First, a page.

Contractors need to be vigilant to ensure the application of all requirements under the IPWA are met for the work performed and contract indemnity provisions and/or other contractual terms must be carefully inserted into Illinois construction contracts in order to try and alleviate the hidden financial burdens.

The new law that is giving most employers heartburn: in March 2023 Governor JB Pritzker signed SB208 into law, making Illinois the third state in the nation, and the first in the Midwest, to mandate paid time off to be used for any reason. This new legislation provides employees with up to 40 hours of paid leave during a 12-month period. We go into detail on this new law on our blog here.

What do businesses need to do?

Revisit your PTO, vacation and/or sick leave polices to not only ensure you comply but also to ensure you are not extending an additional weeks leave to your employees by not carving out a leave block specific to this new law.  

  • Amendment to the Gender Violence Act

The Gender Violence Act creates a civil cause of action for any person who has been subjected to “gender-related violence” a form of sex discrimination. The amendment clarifies the application of the law to employers in certain situations and updates the definition of “gender-related violence” to include “domestic violence” as that term is defined in the Victims’ Economic Security and Safety Act.

What do businesses need to do?

Training is the key here. The Act creates a defense for the employer if they had proper training and investigation policies and procedures in place (and of course followed those policies).

  • Amendment to Personnel Record Review Act

This Act sets out the employees right to review their personnel records and sets out the employers obligations related to providing those records. This Amendment does a few things, but the key item employers should know about is employers must accept requests to email copies of requested records to the employee, instead of mailing requested copies.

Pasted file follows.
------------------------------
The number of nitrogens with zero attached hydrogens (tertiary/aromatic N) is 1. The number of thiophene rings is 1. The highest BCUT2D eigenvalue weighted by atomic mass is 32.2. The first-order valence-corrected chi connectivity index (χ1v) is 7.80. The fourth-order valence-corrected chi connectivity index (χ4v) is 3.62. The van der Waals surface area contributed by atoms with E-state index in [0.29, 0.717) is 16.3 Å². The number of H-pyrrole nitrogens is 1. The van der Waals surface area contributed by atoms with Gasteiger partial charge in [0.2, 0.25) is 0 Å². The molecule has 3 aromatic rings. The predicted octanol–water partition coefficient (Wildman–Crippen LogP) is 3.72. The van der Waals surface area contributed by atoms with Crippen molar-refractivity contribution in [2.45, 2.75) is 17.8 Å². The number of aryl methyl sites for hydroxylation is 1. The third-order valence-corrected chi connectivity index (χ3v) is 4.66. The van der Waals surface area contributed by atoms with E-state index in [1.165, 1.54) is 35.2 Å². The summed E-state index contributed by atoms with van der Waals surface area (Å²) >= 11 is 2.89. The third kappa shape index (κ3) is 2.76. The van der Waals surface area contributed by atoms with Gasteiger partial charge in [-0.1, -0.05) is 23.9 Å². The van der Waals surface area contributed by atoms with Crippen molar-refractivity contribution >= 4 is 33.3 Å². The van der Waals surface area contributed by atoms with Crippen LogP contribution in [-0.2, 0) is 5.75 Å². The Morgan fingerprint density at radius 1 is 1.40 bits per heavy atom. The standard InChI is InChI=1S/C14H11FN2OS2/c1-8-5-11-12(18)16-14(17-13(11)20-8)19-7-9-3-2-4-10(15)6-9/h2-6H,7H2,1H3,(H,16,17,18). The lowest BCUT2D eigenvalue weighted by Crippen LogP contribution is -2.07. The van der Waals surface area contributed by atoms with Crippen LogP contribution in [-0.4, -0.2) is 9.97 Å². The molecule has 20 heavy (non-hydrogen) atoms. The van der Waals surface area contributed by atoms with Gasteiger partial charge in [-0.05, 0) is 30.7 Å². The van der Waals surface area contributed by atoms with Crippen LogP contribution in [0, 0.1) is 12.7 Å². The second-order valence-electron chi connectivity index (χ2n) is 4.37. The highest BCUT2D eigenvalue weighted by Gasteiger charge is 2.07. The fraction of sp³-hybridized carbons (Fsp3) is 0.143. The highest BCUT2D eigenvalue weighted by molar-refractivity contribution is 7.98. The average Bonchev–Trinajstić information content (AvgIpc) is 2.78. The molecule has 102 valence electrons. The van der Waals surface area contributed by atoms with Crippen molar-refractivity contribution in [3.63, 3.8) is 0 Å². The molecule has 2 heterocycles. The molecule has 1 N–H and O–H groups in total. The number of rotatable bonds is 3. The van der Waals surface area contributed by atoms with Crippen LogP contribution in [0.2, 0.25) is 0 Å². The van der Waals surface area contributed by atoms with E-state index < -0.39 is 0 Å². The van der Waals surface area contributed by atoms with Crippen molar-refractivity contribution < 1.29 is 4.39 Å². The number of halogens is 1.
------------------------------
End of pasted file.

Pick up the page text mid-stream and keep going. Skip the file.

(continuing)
What do businesses need to do?

Most likely this won’t come as a change to how employer provide copies of the employee records

  • Amendment to Employee Blood and Organ Donation Leave Act

Previously called the Employee Blood Donation Leave Act, this Act gives employees the right to take one hour of paid leave every 56 days for the purpose of donating blood. The amended Act – The Employee Blood and Organ Donation Leave Act – gives employees who donate organs or tissue up to ten days of paid leave in any 12-month period. This leave applies to private employers with 51 or more employees. Employees must be employed for at least six months before they are eligible for the leave benefit.

What do businesses need to do?

Applicable Employers should familiarize themselves with the requirements and determine whether they want to add this leave category to their employee handbook.

  • The Corporate Transparency Act (CTA),

Not to be left out, the Federal Government has a new law that is impacting most small business. The Corporate Transparency Act (CTA), enacted in 2021, was passed as part of the National Defense Authorization Act and creates reporting obligations for businesses, including small businesses that are usually exempt from these type of obligations.  More information can be found on our blog here.

What do businesses need to do?

Make sure you understand your reporting obligation and deadline. Also, businesses should update their governance documents to ensure all beneficial owners comply with the act and notify the business when changes occur that require reporting.

  • Chicago’s One Fair Wage Ordinance

Chicago has been busy this year, with 2 new ordinances shaking up employers. The passage of the One Fair Wage ordinance making Chicago the first major city to independently abolish the sub-minimum wage for tipped workers. The One Fair Wage Ordinance phases out the City’s subminimum wage for tipped workers over a five-year period. For information on the One Fair Wage Ordinance, see our blog here.

  • Chicago’s Paid Leave and Paid Sick and Safe Leave Ordinance

The new Paid Leave and Paid Sick and Safe Leave Ordinance goes beyond the statewide paid leave policy taking effect next year that requires businesses to provide five days of paid leave — and makes Chicago’s ordinance one of the most expansive measures in the nation. Read our blog for a high-level review of this new requirement on Chicago employers.

  • HB 3236 – Amendment to the Sales Finance Agency Act

This new law provides that contracts, transactions and agreements that extend credit to a consumer to purchase a dog or cat will be null and void.